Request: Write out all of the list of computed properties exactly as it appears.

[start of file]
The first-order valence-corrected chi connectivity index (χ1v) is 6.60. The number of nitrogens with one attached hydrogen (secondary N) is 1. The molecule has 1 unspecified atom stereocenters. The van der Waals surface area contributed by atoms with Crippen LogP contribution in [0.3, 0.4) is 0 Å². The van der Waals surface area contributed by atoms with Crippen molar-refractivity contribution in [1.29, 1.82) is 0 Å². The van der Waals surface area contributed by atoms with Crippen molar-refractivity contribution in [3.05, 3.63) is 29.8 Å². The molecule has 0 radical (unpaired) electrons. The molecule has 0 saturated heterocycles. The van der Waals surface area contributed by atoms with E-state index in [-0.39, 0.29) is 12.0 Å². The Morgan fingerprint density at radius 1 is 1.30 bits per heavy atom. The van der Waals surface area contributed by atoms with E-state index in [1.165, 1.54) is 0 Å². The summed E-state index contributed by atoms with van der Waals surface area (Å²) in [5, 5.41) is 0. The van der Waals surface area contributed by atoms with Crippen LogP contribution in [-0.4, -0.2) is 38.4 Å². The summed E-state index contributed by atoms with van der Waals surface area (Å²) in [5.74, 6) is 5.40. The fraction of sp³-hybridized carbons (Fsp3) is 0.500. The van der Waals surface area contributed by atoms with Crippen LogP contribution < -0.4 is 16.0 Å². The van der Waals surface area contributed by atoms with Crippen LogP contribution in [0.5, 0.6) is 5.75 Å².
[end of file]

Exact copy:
The first-order valence-corrected chi connectivity index (χ1v) is 6.60. The number of nitrogens with one attached hydrogen (secondary N) is 1. The molecule has 1 unspecified atom stereocenters. The van der Waals surface area contributed by atoms with Crippen LogP contribution in [0.3, 0.4) is 0 Å². The van der Waals surface area contributed by atoms with Crippen molar-refractivity contribution in [1.29, 1.82) is 0 Å². The van der Waals surface area contributed by atoms with Crippen molar-refractivity contribution in [3.05, 3.63) is 29.8 Å². The molecule has 0 radical (unpaired) electrons. The molecule has 0 saturated heterocycles. The van der Waals surface area contributed by atoms with E-state index in [-0.39, 0.29) is 12.0 Å². The Morgan fingerprint density at radius 1 is 1.30 bits per heavy atom. The van der Waals surface area contributed by atoms with E-state index in [1.165, 1.54) is 0 Å². The summed E-state index contributed by atoms with van der Waals surface area (Å²) in [5, 5.41) is 0. The van der Waals surface area contributed by atoms with Crippen LogP contribution in [-0.4, -0.2) is 38.4 Å². The summed E-state index contributed by atoms with van der Waals surface area (Å²) in [5.74, 6) is 5.40. The fraction of sp³-hybridized carbons (Fsp3) is 0.500. The van der Waals surface area contributed by atoms with Crippen LogP contribution < -0.4 is 16.0 Å². The van der Waals surface area contributed by atoms with Crippen LogP contribution in [0.5, 0.6) is 5.75 Å².